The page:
Will Finance Ministers agree on a new Financing for Development?

Spanish version

The change in the current development paradigm that the leaders of the world are going to approve next September will require bold reforms and policy shifts. Can they be accomplished without involving Finance Ministers?

By Marina Ponti, Social Watch

As negotiations on the post-2015 development framework advance, it is becoming clear that the new development agenda will require bold reforms and policy shifts at the global, regional, national and sub-national levels.

As the Elements Paper for FfD3 points out, the ambitions of the Addis Ababa Conference will be met if agreements on critical macro-economic issues such as taxation (national and international), financial flows (including illicit flows), trade, debt and transparency/accountability are reached.

However, given that such policy decisions fall under the mandate of Finance and Trade Ministers, it becomes crucial (and rather urgent) to involve more actively these Ministries in the negotiations to ensure that decisions are owned and implemented at the various levels.

If we look back at the first Conference on Financing for Development, which took place in Monterrey in 2002, the key to the whole process and its success was the active participation of the World Bank, the International Monetary Fund as well as Finance Ministers. In this manner, the negotiations became, “hard-core” and “real” and not merely perceived as a diplomatic exercise. Asked for her views on the success of the Monterrey Conference, H.E. Swedish Ambassador Ruth Jacoby, Co-Chair of the Monterrey Conference states: “the active participation of the Ministers of Finance throughout the process enabled their full ownership and encouraged a whole of Government approach which was unique at the time and which also proved that the term policy coherence, rarely used 15 years ago, had great relevance”.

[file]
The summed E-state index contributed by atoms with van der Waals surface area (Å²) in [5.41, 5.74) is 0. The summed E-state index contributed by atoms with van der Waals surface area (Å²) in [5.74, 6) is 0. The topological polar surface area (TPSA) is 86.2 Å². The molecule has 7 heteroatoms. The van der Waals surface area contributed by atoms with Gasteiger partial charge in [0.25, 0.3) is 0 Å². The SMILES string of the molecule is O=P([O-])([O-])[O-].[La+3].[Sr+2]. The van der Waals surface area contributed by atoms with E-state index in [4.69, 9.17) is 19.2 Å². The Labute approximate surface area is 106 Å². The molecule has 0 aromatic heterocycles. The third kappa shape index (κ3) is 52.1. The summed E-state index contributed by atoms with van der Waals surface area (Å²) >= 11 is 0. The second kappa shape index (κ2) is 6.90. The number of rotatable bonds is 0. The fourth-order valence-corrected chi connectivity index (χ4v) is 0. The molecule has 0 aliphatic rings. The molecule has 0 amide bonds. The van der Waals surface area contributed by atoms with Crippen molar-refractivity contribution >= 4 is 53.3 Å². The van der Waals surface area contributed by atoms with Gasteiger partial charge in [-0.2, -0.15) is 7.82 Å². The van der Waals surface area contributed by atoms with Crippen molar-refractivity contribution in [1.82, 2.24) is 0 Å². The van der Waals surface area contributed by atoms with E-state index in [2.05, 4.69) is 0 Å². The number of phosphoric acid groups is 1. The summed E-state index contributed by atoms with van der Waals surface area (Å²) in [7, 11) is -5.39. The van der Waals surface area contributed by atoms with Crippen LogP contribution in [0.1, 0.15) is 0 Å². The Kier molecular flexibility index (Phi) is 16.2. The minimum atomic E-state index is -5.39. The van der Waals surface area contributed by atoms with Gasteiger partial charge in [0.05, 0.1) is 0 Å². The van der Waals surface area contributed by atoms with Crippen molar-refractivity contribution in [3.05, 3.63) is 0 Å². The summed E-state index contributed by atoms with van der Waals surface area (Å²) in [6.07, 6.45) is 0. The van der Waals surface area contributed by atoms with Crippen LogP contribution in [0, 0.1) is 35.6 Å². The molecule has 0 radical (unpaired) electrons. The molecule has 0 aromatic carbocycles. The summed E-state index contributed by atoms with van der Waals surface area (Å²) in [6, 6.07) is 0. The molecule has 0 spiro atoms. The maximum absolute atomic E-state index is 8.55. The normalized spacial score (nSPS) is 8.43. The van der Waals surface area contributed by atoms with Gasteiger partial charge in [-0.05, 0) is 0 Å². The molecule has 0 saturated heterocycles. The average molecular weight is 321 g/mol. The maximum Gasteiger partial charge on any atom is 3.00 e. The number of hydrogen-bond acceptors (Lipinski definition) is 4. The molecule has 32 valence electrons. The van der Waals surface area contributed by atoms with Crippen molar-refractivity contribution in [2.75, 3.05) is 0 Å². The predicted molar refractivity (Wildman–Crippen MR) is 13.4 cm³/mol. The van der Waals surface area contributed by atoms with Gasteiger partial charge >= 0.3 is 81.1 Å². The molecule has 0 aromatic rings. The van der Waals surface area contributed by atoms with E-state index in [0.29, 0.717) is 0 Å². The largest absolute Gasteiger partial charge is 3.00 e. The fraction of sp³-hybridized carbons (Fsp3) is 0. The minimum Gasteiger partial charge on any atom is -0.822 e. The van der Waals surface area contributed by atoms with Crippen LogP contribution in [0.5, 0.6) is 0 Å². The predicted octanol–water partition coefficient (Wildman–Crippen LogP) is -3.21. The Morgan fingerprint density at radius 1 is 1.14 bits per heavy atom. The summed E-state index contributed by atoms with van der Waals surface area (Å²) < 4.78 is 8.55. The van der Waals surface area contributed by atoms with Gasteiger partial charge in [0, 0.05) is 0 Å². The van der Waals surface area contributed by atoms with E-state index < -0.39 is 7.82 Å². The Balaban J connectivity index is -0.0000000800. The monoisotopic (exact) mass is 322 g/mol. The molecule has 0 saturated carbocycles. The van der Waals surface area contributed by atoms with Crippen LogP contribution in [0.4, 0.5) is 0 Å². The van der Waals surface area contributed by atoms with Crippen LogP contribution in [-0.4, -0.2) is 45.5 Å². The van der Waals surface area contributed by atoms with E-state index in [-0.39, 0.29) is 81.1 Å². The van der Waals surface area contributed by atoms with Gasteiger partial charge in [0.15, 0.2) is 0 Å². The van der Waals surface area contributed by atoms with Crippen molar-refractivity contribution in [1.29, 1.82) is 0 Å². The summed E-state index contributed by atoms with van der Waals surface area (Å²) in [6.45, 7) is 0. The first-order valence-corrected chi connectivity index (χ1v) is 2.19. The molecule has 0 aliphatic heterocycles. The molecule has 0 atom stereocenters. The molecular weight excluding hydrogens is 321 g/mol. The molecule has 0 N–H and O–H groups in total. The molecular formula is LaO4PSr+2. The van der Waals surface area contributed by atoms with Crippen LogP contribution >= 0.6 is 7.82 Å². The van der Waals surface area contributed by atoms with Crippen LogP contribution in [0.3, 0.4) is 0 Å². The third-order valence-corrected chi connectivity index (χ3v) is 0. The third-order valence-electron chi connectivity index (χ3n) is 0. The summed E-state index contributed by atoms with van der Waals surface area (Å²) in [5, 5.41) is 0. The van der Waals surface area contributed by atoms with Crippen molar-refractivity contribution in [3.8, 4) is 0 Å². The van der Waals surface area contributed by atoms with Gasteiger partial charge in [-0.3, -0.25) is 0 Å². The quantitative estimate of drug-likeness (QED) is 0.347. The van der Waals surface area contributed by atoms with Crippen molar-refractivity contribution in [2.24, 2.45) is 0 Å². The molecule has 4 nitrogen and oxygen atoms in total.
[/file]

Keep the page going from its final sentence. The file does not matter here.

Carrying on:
With five months to go until the start of the Addis Ababa Conference, it is still worth calling for greater participation of Finance and Trade Ministers to allow for a “whole of Government” approach, which can generate the bold policy decisions needed to make the FfD process and the overall post 2015 framework a success.

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